Source: Ofcom Technology Tracker in Ofcom's Communications Market Report 2013 for the UK nations data and European Commission Digital Agenda Scoreboard 2013 for all European countries 
Two different sources have been used to obtain the data used above (Ofcom Technology Tracker for the UK nations and the European Commission Digital Agenda Scoreboard for the other countries) and the basis upon which the data has been collected differs. The EU figures refer to households with at least one member aged 16-74, whereas Ofcom's figures include adults aged 16+.
Inevitably, the reasons for being offline are complex and personal. Most people who remain digitally excluded face multiple barriers to getting online. They may need specific support to tackle each of these barriers.
It is possible to define the main barriers to participation under 4 broad headings:
Motivation: The majority of the offline population believe that there is nothing of value to be gained by going online. They do not believe that it would enhance their life style and are not aware of the employment, financial and social advantages of being online. They feel comfortable accessing services by telephone or in person and they may have friends or family who can go online on their behalf, if required.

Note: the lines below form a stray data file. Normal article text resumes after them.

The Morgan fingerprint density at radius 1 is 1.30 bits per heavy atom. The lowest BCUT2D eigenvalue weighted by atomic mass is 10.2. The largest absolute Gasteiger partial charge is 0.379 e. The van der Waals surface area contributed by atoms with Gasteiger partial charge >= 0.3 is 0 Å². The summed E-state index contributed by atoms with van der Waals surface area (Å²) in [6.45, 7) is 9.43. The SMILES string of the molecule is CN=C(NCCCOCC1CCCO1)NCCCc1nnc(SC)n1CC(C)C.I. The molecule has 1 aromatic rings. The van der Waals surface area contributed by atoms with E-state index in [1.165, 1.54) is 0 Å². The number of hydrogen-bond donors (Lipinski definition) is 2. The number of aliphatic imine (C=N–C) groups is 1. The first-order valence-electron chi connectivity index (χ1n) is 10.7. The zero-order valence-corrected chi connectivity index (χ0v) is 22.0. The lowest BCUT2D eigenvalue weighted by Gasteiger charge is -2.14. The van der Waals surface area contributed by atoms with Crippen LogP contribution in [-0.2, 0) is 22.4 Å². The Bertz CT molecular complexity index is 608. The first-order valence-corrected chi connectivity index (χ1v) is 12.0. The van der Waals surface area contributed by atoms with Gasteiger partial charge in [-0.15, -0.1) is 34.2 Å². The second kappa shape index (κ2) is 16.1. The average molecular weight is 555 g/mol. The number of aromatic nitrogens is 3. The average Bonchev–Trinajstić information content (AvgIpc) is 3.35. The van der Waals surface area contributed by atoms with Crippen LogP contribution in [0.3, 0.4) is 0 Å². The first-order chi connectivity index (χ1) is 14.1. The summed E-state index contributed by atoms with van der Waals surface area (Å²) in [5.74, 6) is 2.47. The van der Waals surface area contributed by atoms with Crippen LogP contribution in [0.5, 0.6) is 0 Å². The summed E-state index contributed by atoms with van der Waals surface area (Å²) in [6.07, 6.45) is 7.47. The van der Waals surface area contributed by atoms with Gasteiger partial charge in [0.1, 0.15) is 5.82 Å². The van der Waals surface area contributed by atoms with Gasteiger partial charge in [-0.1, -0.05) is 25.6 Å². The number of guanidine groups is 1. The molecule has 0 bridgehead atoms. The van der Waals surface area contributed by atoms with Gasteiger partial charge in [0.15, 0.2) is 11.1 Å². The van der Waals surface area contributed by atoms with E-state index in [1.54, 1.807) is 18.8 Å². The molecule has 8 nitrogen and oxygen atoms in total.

Confidence: Some people cite concerns about safety and security (such the ability to keep credit card details safe) as a key reason for not engaging in the online world. Others are concerned about the kind of material that might be available or have an anxiety about "breaking" the technology. The wide range of internet packages available to people in the telecommunications market can also be confusing and discourage people from seeking access. Concerns about safety and security not only stop people from going online in the first place, but also serve to limit the development of more advanced digital skills amongst those who do chose to be online.
Availability of training: Some people are unaware of the training that is available or do not know where to go to find out about such training. Others find the training settings intimidating or cannot find training that is suited to their needs. Digital skills training is rarely available from the range of different service providers with whom digitally excluded groups are already engaged and whom they trust.
Affordability: Cost remains a significant issue for many people, particularly in low income groups. People who cite affordability as the primary reason for not being on the internet often state that it is not the initial cost of the equipment which is the dominant issue, but the continuing cost of the connection.